In talking about choir yesterday, I forgot to mention that just as I'd started wishing for more performance opportunities, there was a request for backstage backup singers for the youth musical this spring. Our church puts on a Broadway-style musical that's open to participation throughout the community (our people run it and it's in our performance space, but anyone can try out, whether or not they attend the church), and this year they're doing Mary Poppins. There was a bit of a hiatus for the past few years, so this is a rebuilding year and the cast is perhaps not as strong as they'd like (a lot of junior high kids), so for some numbers they'll want some of the adult choir members singing the chorus part backstage to give it a little more oomph, especially for the parts where the kids onstage will be dancing. That could be fun. They've said there will be minimal rehearsal time for the adults, just enough to learn the music, and then probably a dress rehearsal and the performances. It sort of fits into my dream of performing in musical theater, but without the time commitment, and I imagine I can spend a lot of time just sitting backstage and knitting. And since I have a YA book coming out soon, something that makes me part of a youth event could even be considered promotional activity for work. My editor took me to see this show on Broadway when it was in previews, so I've seen the original cast, and it'll be fun to see what the kids do with it.
Supposedly, today was going to be the day Random House started a two-week promotional price drop of the e-book version of Enchanted, Inc., but it doesn't seem to have propagated through the system yet. Of course, if you're reading this, you probably already have this book.
But it seems like a good occasion to get back to my re-read commentary.
Chapter Five was my big moment of Mimi catharsis. Wow, I must have been working out a lot of frustrations there. Mimi was kind of a combination of everyone I've ever worked for or with and hated, and it was a fantasy quitting moment. I have had a couple of chances to quit a job I was really unhappy with, and turning in that letter feels so good, though I never made a public scene like that. I certainly fantasized about it. I came up with the idea for this book at a time when I was really unhappy at work and dealing with a supervisor who seemed threatened by me, so the wonderful job offer was a big fantasy at the time, then I wrote it a little more than a year after I got laid off from that job because the supervisor who was threatened by me lost us our biggest client (funny, she got to stick around -- though the client ended up hiring me as a freelancer). I seem to recall enjoying writing that scene.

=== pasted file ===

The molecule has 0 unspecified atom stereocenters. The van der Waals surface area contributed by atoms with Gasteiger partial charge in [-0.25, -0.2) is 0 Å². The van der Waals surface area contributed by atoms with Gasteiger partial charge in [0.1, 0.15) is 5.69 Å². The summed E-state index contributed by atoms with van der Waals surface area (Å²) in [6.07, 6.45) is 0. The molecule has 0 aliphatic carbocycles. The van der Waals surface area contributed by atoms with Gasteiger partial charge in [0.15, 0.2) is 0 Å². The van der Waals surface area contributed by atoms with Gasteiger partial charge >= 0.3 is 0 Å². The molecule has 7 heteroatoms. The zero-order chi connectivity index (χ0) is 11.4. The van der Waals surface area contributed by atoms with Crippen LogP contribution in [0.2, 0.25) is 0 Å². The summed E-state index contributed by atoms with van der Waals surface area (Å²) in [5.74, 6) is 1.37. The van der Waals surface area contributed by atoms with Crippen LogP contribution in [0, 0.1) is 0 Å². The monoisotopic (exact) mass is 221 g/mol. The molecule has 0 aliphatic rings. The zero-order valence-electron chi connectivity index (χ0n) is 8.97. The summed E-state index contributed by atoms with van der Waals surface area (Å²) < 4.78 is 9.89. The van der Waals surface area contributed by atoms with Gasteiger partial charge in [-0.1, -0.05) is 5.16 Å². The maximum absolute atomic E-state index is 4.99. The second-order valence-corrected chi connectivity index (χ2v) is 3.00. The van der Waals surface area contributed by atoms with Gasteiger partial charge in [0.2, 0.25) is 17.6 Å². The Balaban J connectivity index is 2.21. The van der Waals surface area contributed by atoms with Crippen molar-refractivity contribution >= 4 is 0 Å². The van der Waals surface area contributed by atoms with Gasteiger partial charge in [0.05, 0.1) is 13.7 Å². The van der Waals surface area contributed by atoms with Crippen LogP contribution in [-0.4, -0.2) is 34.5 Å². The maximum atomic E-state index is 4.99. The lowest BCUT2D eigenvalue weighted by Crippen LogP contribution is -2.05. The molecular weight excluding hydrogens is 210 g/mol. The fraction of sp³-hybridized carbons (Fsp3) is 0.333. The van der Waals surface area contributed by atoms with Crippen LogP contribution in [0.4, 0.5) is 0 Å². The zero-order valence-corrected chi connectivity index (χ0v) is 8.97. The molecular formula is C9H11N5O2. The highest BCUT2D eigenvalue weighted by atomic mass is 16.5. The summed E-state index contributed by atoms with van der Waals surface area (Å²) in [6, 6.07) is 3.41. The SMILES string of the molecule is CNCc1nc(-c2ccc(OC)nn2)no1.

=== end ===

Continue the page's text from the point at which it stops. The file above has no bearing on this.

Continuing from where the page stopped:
The group blind date was loosely based on a real date I once went on. I'd been introduced to him at a group outing, and he seemed pretty cool then. It was when we went out one-on-one that things got weird because he just didn't talk. I'm a slow eater anyway, and if I'm having to carry 100 percent of the conversation, I'll never finish my meal. I tried asking him questions, but he didn't seem to have any interests that got him passionate enough to say more than a sentence. I felt like I was interrogating him and needed to get out the torture implements. I finally told him that if he ever wanted me to finish my meal so we could leave the restaurant, he would have to say something. Instead, he got up and went to the bathroom. At least I got to eat.
So I guess I was working out frustrations there, but most of it was to introduce Ethan. It was also one of the "chick lit" elements I was fitting in as I both blended the genres and spoofed the genre. In later books I didn't really worry about that so much, but with the first book, I thought my best bet for selling it would be to sell it as chick lit, so I was consciously including those elements.
In Chapter Six I was introducing the magical company, and I can tell looking back that I was trying really, really hard to make it Magical! There's a lot of stuff I threw in that I practically forgot to use later because it no longer seemed quite so important to highlight the magical nature of things. Like those crystal balls. I think that came out of the idea of what magical people would use for intra-office communication or something like the Internet. I had to keep remembering that they were supposed to be there in later books.
We also meet Jake, Owen's assistant, in that chapter. He was basically human scenery, but little details about him just seemed to come out as I wrote that made him come to life (and I didn't plan most of it). I don't think there was enough to him to ever make him a focus, but he was fun in the background, and I did later enjoy giving him a bit of a hero moment in book 7.
And now I think today is going to be a Great Day of Cleaning because the state of my house is being a distraction. That's a good way to think and let my subconscious get to work, and I think that having things neat and organized will help me get through the crazy weekend. At least the hiking trip got cancelled because everyone else was busy.